It may not be a nationwide favorite like baseball or football, but hockey has been part of the North American sports scene professionally since 1917. This month, as a new season builds towards the Stanley Cup – and to celebrate the NHL’s centennial – we’re focusing on hockey injuries and how to avoid them!
If you think football is a dangerous sport, try imagining it on frozen water, at 30mph…with blades on the players’ feet. In fact, the last player to die as a direct result of an in-game incident in a major North American professional sport was a hockey player. In 1968, Bill Masterton, of the Minnesota North Stars, was knocked backwards in a collision and landed on his head, suffering internal brain injuries. And it is not just collisions you need to worry about. Hockey players have been hit in the face with speeding pucks, impaled on equipment, and slashed with other players’ skates. Thankfully, these incidents are extremely rare, and many have been prevented with the introduction of new and better protective clothing, but there are still opportunities for injury, as well as easy ways to help reduce the risk of them.
The most common hockey arm injuries are the result of crashing into the boards, the ice, and other players and can be particularly bad for the joints - shoulder, elbow and wrist. For injuries such as shoulder separations and broken collarbones, the only way to avoid them is to avoid the collisions – which may not be possible. Thankfully, these tend not to be serious and can be fixed with plenty of rest and a good sling. Players can protect their wrists from fracture by learning always to brace themselves with their forearms, rather than throwing out a hand to stop them. Bursitis in the elbow is also a common problem for hockey players – and involves the inflammation and swelling of a bursa. This is, essentially, a fluid-filled sack which forms over the joints and acts as a cushion between tendons and bones which can be a site of recurrent inflammation. The best way to prevent this is to make sure always to wear well-fitting elbow pads which provide support and protection.
Some of the most common soft tissue injuries in the game happen in the legs – particularly the groin and hips. The skating stride leaves hip flexors and groin muscles highly susceptible to injury so it is imperative that players undergo a strict off-season strengthening regime and that they warm up and stretch properly before practice. Again, bursitis of the hip pointer is also common but can be easily prevented by wearing hockey pants with reinforced padding. The ACL and MCL are also prey to injury during hockey games. The position of the leg with the skating stride, pushing the inside edge of the blade, can cause MCL strain and ACL disruption and torn cartilage in the knee can also occur.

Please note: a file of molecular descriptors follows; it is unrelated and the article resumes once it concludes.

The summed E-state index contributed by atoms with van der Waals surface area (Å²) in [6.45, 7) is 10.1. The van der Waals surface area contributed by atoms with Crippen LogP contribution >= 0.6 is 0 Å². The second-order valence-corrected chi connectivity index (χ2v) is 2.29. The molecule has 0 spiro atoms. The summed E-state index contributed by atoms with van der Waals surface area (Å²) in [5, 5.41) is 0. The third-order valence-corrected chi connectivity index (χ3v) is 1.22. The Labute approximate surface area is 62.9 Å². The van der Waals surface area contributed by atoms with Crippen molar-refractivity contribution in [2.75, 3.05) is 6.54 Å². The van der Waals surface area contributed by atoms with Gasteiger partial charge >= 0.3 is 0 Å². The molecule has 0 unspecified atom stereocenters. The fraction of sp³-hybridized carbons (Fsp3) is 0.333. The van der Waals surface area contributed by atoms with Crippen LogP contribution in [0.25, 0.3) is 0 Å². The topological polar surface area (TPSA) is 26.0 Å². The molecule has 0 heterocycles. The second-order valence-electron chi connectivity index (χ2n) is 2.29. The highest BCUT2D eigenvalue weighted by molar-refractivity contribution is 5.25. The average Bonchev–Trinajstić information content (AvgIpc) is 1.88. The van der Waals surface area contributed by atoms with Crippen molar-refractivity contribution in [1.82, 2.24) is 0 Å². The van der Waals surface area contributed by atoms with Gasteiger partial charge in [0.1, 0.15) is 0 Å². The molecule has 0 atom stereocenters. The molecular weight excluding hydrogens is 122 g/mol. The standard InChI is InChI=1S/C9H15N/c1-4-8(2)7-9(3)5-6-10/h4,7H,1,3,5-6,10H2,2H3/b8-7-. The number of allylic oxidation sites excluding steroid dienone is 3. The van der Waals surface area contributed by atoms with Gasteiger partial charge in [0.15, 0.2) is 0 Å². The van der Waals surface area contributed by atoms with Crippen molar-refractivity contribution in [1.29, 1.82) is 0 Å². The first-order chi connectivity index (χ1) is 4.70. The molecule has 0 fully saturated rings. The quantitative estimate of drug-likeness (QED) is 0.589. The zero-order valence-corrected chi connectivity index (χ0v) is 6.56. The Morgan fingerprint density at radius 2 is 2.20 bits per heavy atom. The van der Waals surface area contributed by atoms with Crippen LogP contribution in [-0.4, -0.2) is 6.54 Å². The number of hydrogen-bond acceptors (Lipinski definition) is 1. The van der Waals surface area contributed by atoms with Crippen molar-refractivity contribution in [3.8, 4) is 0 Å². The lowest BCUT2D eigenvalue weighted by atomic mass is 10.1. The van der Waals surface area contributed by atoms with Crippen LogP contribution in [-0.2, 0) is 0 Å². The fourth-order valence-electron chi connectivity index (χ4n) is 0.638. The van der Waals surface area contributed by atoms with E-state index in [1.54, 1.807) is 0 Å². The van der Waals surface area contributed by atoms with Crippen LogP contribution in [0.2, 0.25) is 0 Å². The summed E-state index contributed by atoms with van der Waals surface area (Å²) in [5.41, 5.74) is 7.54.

Quite apart from the obvious damage which can be done if a player falls badly on the ice, the hockey stance can also be bad for your back. The forward-leaning skating posture plus frequent hyperextension stress can lead to severe lower back pain and pulled muscles. The best way to avoid these is to strengthen your back muscles so they are more up to taking the strain, but also to strengthen the abdominal muscles and developing a strong core.
As with most sporting injuries, however, the basic rules for preventing hockey injuries are the same: warm up, undergo sport-specific strength training, get a full physical before the season begins, cool down properly, and wear the appropriate clothing and protective gear.
If you want to support your local NY teams – head over to NBCSN or TVAS tonight at 8pm ET to watch the Rangers play the Philadelphia Flyers or tomorrow tune in on MSG+, SNE or RDS at 7pm ET to watch the Islanders play the mighty Montreal Canadiens.